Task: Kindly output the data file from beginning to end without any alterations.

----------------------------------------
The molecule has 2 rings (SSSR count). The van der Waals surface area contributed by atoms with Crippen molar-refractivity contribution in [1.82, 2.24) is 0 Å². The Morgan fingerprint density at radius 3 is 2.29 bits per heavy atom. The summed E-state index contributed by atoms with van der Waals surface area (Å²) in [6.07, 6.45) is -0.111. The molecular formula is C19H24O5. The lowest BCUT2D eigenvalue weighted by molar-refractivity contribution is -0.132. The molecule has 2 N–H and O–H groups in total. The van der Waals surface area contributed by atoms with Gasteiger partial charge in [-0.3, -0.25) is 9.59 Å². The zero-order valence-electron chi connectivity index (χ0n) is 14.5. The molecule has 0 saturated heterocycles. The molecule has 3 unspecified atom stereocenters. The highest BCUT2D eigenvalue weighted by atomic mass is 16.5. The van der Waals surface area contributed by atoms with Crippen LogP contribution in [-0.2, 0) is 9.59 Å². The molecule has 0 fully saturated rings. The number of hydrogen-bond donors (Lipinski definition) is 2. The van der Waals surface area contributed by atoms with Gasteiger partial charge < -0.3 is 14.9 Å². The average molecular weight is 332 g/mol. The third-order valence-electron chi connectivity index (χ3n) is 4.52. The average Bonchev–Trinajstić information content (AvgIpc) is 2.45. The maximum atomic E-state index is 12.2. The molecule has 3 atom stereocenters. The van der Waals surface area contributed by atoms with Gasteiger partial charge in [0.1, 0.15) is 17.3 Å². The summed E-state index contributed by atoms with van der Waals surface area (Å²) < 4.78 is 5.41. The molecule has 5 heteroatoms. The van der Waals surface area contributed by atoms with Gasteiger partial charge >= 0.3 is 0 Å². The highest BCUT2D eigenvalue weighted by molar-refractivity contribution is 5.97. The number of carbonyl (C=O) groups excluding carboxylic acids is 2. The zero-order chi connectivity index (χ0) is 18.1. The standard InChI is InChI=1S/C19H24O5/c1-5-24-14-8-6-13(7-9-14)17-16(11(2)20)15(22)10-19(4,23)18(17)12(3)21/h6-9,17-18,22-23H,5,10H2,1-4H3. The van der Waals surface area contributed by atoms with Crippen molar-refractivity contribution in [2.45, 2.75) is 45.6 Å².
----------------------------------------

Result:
The molecule has 2 rings (SSSR count). The van der Waals surface area contributed by atoms with Crippen molar-refractivity contribution in [1.82, 2.24) is 0 Å². The Morgan fingerprint density at radius 3 is 2.29 bits per heavy atom. The summed E-state index contributed by atoms with van der Waals surface area (Å²) in [6.07, 6.45) is -0.111. The molecular formula is C19H24O5. The lowest BCUT2D eigenvalue weighted by molar-refractivity contribution is -0.132. The molecule has 2 N–H and O–H groups in total. The van der Waals surface area contributed by atoms with Gasteiger partial charge in [-0.3, -0.25) is 9.59 Å². The zero-order valence-electron chi connectivity index (χ0n) is 14.5. The molecule has 0 saturated heterocycles. The molecule has 3 unspecified atom stereocenters. The highest BCUT2D eigenvalue weighted by atomic mass is 16.5. The van der Waals surface area contributed by atoms with Crippen LogP contribution in [-0.2, 0) is 9.59 Å². The molecule has 0 fully saturated rings. The number of hydrogen-bond donors (Lipinski definition) is 2. The van der Waals surface area contributed by atoms with Gasteiger partial charge < -0.3 is 14.9 Å². The average molecular weight is 332 g/mol. The third-order valence-electron chi connectivity index (χ3n) is 4.52. The average Bonchev–Trinajstić information content (AvgIpc) is 2.45. The maximum atomic E-state index is 12.2. The molecule has 3 atom stereocenters. The van der Waals surface area contributed by atoms with Gasteiger partial charge in [0.1, 0.15) is 17.3 Å². The summed E-state index contributed by atoms with van der Waals surface area (Å²) < 4.78 is 5.41. The molecule has 5 heteroatoms. The van der Waals surface area contributed by atoms with Gasteiger partial charge >= 0.3 is 0 Å². The highest BCUT2D eigenvalue weighted by molar-refractivity contribution is 5.97. The number of carbonyl (C=O) groups excluding carboxylic acids is 2. The zero-order chi connectivity index (χ0) is 18.1. The standard InChI is InChI=1S/C19H24O5/c1-5-24-14-8-6-13(7-9-14)17-16(11(2)20)15(22)10-19(4,23)18(17)12(3)21/h6-9,17-18,22-23H,5,10H2,1-4H3. The van der Waals surface area contributed by atoms with Crippen molar-refractivity contribution in [2.45, 2.75) is 45.6 Å².